The fact that the distinguished international organization set up in 1938 organized its annual congress in the Hungarian capital counted as a huge diplomatic triumph for the Hungarian film archive, which at the time had only been operating for five years. That year marked the 100th anniversary of the birth of the French film pioneer George Méliès (1861–1938), thus the Budapest congress took place in the spirit of this centenary and for the occasion, the film auteur’s daughter and granddaughter, Madeleine Malthête-Méliès, also visited Budapest. She put 18 Méliès films at the disposal of the archive, which were then shown in screenings at the Filmművész Club.
The host, and in part the venue, of the congress was the film archive, then called the Institute of Film Science, on Stefánia (at that time: Népstadion) Road. This was the scene of scientific debate amidst great interest and clouds of cigarette smoke. Yvette Bíró gave the inaugural address on Georges Méliès. A selection of the finest works from Hungarian film history were shown to foreign guests, while the Film Museum included Valahol Európában (Somewhere in Europe) in its programme.
The FIAF archive has a 9-minute Hungarian amateur film (unfortunately, without sound) of the congress, which not only records the everyday life and work of the archivists, but it also includes rare footage of Budapest from that period. The camera of cinematographers Attila Szilágyi and Dr. Pál Vas has preserved key moments of the Budapest programme, including city sightseeing and guests dining on cottage cheese pasta. It also transpires from the recording that during the gala, films by Méliès were shown with piano accompaniment and an introduction by the granddaughter of the director, Madeleine Malthête-Méliès.
“We are holding the first international scientific debate at this congress that this year is devoted to the memory of Georges Méliès. Méliès’s widow and daughter have come to Budapest for the scientific debate, and the keynote lecture is given by Hungarian Yvette Bíró. Delegates of film science institutes and film archives, Richard Griffith (America), Jerzy Toeplitz (Poland), Georges Sadoul (France), and Emest Lindgren (Great Britain), have indicated their interest in contributing to the topic. Among the guests, we will have numerous world-famous film aesthetes and scientists including Leonardo Fioravanti and Montesanti from Italy, György Korda from the Argentine film archive, a nephew of Sándor Korda, Vladimir Pogacio, the renowned Yugoslav film director, Viktor Privato, director of the Soviet film archive (...). Hans W. Lavies, director of the Federal Republic of Germany’s film archive, world-famous aesthete and film historian, is also coming to Budapest” – said writer András Berkesi, then director of the film archive. In fact, it was the daughter and granddaughter of Méliès who were guests.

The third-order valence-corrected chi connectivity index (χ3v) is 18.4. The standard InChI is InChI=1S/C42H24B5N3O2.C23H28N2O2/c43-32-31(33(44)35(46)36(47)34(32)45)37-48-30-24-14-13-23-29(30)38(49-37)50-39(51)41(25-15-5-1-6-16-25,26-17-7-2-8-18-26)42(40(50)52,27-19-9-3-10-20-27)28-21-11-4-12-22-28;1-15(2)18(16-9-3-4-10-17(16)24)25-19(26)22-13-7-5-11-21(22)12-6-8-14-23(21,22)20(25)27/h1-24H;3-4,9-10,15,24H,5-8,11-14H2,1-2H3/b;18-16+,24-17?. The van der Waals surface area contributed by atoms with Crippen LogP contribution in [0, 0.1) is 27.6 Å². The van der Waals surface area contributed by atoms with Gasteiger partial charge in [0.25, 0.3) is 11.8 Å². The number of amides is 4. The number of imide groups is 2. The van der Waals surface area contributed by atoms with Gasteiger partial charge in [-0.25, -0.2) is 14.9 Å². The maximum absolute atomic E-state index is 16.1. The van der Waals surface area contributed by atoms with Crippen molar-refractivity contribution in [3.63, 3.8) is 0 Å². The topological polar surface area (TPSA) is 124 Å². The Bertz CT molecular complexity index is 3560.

Film shot by:
Attila Szilágyi – head of the Film Technical Department of the Film Archive, film restorer, amateur filmmaker, collector
Persons identified in the film:
00:59 Jan de Vaal – funding director of Nederlands Filmmuseum
02:38 Victor Privato – director of the Soviet film archive
04:22 Wolfgang Klaue – manager of the GDR film archive, president of FIAF, chairman of the re-established DEFA Foundation between 1998-2003
04:47 Ferenc Hont – founder of the Hungarian film archive
05:22 Yvette Bíró – film critic
05:35 Jerzy Toeplitz – Polish film expert, president of FIAF between 1948-1971
06:56 Tiborné Draskovics – founding member of the Hungarian film archive, manager of the Educational Department
07:41 Madeleine Malthête-Méliès – granddaughter of Georges Méliès
07:41 opposite, András Berkesi – director of the Hungarian film archive
At the piano: ‘Uncle’ Weiser (Nándor Weiser)